Linux for Network Engineers: How to Execute Commands Remotely with SSH

Secure Shell (ssh) is the standard way to connect to a remote machine’s shell. We routinely log in and use ssh to establish an interactive session and stay logged in as long as necessary. 

I often need to execute a single non-interactive command on a remote host such as to check a log file or a machine’s free disk space. Obviously, that can be accomplished by establishing an interactive session, run the command, and exit as follows:

Here is the step-by-step process:

  1. Logged into the remote machine
  2. Executed the command
  3. Logged out of the remote machine

Note that I had set up passwordless ssh beforehand to avoid typing in my password every single time.

This is not too bad, but when there is a better option why not use it?

The alternative is execute the command via ssh on the remote host as follows:

test
As you can see I added the command df -h after the ssh login information, the command executed on the remote machine, and the output was printed on my local shell. This may not seem like a big deal, but I personally use it very often to get the IP address assigned by my DHCP server to a machine that just connected to the network as follows:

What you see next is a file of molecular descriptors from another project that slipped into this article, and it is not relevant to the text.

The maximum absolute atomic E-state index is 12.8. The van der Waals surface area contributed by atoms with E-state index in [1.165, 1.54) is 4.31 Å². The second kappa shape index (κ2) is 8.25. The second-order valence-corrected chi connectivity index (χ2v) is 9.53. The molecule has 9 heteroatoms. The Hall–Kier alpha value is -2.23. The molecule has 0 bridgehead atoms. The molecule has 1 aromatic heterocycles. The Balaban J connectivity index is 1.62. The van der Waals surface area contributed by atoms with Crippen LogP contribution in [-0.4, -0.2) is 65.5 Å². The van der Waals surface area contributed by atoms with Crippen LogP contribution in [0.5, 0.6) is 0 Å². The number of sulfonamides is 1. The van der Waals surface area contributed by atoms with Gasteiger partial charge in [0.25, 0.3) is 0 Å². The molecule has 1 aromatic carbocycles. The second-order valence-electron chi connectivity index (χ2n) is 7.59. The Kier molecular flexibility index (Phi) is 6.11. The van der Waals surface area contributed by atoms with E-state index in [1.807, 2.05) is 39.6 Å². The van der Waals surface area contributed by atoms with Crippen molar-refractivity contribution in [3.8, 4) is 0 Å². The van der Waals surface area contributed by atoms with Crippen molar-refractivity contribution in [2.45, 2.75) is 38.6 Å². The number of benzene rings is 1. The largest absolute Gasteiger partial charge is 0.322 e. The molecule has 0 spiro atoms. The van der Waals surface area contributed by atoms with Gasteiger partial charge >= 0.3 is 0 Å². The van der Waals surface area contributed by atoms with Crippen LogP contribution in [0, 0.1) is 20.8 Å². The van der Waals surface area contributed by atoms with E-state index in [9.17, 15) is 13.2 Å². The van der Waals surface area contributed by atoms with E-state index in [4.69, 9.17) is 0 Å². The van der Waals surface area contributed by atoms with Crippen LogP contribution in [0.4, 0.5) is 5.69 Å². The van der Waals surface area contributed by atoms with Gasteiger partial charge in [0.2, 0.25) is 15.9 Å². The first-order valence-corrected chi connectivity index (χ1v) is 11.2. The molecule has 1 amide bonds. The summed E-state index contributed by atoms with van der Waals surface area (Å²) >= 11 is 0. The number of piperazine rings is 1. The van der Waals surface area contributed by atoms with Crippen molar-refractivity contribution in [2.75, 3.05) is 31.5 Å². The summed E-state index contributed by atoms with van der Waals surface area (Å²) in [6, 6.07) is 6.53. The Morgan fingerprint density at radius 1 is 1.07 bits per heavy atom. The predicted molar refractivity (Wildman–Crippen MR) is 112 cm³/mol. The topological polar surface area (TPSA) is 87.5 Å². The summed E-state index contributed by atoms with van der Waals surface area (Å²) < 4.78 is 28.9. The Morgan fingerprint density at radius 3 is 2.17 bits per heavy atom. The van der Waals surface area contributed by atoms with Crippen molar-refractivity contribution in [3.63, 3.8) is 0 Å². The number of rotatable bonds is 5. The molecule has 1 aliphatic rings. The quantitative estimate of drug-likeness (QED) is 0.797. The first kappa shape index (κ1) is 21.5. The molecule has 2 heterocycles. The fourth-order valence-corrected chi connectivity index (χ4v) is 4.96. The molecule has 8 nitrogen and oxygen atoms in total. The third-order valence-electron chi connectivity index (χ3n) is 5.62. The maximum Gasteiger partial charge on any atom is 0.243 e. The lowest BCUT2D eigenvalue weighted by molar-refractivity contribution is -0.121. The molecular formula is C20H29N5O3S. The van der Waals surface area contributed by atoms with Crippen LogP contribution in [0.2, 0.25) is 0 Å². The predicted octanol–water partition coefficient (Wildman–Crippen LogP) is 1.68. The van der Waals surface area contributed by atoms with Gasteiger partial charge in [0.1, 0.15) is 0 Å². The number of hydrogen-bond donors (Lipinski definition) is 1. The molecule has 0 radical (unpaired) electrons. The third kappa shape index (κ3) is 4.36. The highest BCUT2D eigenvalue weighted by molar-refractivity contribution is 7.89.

In this case, I know that the DHCP server logs in /var/log/syslog all IP assignments. With the remote execution of the tail /var/log/syslog command on the DHCP server at 172.31.0.1 I see that the last assigned IP was 172.31.0.21. I can also see the MAC address of the machine that this IP was assigned to was b8:27:eb:90:64:9b and from there I can identify the machine that got that IP.

The other benefit of remote execution of non-interactive commands with ssh is that you can include them in scripts since the output can be parsed like any other command output. For example, here is a script that checks if the root partition of a remote host is 90% full, and if it is it prompts to delete the 10 largest files in the /var/log/ directory:

This is just a pointer to the remote command execution with ssh and just a few examples of how I use this as part of my daily Linux administration tasks. Drop me a line in the comments if you find any good use cases of this as well.